These are not easy questions to answer in just a three-minute presentation with only a single PowerPoint slide allowed to aid in your storytelling.

After deep research, I initially crafted about 10 minutes of material, which would be great if this was a typical-length TED talk. But I had to think critically and creatively about how to concisely support my point.

Having the opportunity to view the winning entries last year, I saw how my peers weaved their academic and extracurricular efforts into the larger research and data they collected. A critical reminder: the best presentations are also deeply personal.

This reminded me of recent academic and extracurricular experiences related to this year’s topic:

  1. As I was filming the presentation, the UC Davis MBA program earned STEM designation, recognizing the curriculum for blending quantitative analysis and data-driven decision making with collaborative leadership skills.
  2. I recently read an article by Nathan Furr titled, “Why Innovators Hate MBAs” as part of Professor Shannon Anderson’s excellent Strategic Cost Management course. Furr argues that business students need not to be taught to capture value but rather create value for customers.
  3. As president of the Net Impact UC Davis Graduate Chapter, I collaborated with staff, faculty and the students on multiple projects. These include adding compost bins, reusable silverware and recycling training, and launching a new Social Entrepreneur Enablement Design Sprint (SEEDS) to innovate on real challenges and opportunities for an emerging business.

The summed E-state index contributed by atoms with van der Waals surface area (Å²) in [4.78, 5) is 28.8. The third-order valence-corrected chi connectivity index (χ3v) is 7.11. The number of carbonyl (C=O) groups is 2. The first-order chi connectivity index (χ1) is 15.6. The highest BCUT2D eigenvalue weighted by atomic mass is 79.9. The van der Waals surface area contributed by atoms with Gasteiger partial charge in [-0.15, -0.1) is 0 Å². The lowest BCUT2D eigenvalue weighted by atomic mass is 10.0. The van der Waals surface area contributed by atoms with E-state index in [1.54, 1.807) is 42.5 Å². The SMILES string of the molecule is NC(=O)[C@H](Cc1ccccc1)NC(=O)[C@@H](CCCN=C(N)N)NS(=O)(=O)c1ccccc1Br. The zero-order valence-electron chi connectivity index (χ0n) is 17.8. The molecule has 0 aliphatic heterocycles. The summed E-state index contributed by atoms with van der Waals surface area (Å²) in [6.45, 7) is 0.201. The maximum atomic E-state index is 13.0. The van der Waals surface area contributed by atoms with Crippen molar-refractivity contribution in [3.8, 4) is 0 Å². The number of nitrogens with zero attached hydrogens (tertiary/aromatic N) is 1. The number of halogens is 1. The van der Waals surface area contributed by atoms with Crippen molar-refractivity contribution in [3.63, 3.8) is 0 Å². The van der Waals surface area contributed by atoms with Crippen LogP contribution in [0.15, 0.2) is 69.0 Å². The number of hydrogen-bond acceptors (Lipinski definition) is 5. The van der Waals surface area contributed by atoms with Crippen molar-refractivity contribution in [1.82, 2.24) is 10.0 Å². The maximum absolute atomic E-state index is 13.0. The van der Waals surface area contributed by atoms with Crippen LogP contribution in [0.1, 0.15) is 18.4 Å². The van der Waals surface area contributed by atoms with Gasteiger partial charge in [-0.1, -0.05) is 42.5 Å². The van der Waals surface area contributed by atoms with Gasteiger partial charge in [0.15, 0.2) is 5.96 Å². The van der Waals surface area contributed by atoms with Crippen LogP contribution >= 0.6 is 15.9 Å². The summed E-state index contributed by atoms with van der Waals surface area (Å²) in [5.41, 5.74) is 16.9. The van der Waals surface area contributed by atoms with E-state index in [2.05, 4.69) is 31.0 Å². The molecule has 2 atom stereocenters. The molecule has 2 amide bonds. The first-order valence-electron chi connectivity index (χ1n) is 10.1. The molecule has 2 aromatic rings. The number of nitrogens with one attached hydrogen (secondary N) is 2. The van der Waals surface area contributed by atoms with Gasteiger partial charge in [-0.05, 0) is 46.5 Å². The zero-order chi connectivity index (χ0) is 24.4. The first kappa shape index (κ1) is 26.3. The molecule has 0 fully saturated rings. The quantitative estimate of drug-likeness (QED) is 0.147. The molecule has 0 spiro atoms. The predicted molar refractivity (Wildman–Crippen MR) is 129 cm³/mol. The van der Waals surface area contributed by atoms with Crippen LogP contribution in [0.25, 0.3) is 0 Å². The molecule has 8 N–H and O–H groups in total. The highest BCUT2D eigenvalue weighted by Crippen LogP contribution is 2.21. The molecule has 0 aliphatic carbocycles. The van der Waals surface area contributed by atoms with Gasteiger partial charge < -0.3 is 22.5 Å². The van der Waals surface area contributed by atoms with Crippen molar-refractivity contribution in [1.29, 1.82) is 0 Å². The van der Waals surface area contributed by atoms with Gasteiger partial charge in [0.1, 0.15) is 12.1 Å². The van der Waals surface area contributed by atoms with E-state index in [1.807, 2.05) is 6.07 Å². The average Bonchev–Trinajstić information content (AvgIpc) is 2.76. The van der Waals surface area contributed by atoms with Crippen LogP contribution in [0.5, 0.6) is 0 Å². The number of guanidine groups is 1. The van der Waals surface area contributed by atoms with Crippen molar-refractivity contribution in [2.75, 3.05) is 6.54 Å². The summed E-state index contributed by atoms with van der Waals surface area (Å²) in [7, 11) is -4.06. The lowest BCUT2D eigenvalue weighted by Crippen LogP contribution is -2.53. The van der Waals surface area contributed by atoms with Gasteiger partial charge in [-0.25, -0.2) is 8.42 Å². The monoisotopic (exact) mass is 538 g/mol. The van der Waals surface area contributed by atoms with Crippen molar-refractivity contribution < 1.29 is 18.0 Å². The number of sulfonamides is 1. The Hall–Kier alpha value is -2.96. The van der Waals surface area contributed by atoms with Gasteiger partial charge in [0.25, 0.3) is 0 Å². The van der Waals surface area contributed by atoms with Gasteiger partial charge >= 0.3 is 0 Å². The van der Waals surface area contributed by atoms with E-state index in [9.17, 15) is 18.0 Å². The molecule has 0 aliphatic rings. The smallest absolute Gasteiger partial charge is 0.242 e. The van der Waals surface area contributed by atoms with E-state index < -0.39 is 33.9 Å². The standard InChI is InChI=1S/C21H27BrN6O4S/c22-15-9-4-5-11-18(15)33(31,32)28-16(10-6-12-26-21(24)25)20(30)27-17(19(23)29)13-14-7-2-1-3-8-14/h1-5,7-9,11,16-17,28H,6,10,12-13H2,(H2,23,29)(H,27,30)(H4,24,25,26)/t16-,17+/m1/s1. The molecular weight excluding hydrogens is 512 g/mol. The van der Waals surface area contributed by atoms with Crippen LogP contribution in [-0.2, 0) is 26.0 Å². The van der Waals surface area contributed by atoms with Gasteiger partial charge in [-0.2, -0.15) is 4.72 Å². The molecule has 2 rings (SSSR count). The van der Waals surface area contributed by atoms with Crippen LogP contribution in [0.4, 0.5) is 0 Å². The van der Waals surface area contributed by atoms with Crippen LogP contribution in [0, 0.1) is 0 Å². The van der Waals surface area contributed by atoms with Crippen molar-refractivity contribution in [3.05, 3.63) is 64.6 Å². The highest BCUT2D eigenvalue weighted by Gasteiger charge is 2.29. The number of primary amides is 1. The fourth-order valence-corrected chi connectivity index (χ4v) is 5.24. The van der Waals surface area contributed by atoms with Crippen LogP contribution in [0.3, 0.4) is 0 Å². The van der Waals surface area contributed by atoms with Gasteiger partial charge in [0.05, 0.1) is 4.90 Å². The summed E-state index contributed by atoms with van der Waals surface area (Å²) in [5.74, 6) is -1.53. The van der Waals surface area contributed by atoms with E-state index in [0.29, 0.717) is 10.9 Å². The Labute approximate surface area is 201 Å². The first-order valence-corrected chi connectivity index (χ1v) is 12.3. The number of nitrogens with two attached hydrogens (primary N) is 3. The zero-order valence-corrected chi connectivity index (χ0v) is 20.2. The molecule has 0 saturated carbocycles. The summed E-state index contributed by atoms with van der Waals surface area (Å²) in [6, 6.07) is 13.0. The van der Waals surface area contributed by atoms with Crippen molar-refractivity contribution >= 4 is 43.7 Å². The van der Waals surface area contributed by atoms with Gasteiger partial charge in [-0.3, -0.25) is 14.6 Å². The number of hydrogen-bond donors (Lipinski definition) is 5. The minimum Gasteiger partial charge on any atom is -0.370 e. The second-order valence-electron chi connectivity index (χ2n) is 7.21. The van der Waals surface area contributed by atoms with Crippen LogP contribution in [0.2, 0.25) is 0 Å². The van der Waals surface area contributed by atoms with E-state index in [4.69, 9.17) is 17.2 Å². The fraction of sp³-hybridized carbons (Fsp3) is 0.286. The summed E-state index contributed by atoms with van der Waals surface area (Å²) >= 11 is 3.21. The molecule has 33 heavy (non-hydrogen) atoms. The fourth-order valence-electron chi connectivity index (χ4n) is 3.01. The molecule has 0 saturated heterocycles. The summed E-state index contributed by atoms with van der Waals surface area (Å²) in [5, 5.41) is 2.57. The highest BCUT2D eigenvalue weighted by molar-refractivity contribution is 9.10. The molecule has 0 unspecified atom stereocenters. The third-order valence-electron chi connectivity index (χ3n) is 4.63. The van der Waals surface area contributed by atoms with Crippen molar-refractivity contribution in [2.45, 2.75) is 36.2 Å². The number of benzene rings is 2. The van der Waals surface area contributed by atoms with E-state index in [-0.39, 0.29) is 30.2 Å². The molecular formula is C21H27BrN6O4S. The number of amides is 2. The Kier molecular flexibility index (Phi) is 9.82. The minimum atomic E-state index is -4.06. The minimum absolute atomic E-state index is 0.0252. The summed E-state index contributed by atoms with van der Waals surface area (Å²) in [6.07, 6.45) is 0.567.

What story did all of this tell? Global efforts to prepare students are nothing without local institutions that foster environments in which those leaders can thrive.

I utilized these elements to introduce what I called a “circular green citizenship,” an expansion on the popular notion of circular economy but with a broader human lifecycle lens. I proposed that local leaders could enable STEM education, green jobs, sustainable economic growth, and international equity that could work in a circle to foster generations of workers in an environmentally-sensitive global citizenship.

Photo courtesy: Kalina Springer

Covid-19 Crisis: Wake Up Call For Greater Global Collaboration

I am grateful to U21 and PwC for engaging students to think critically about solutions, and I celebrate the role my peers and I play now, and in the future, to ensure that the solutions become a reality.

Unfortunately, under the current circumstances of COVID-19, I don’t know when I will be able to travel to Dubai to meet with PwC leaders. Indeed, this is uncharted territory as we embark on major change across the globe.

In this light, collaborating across nations to create a sustainable economy has never seemed more necessary, nor more challenging.

The planet isn’t just one thing. It’s everything.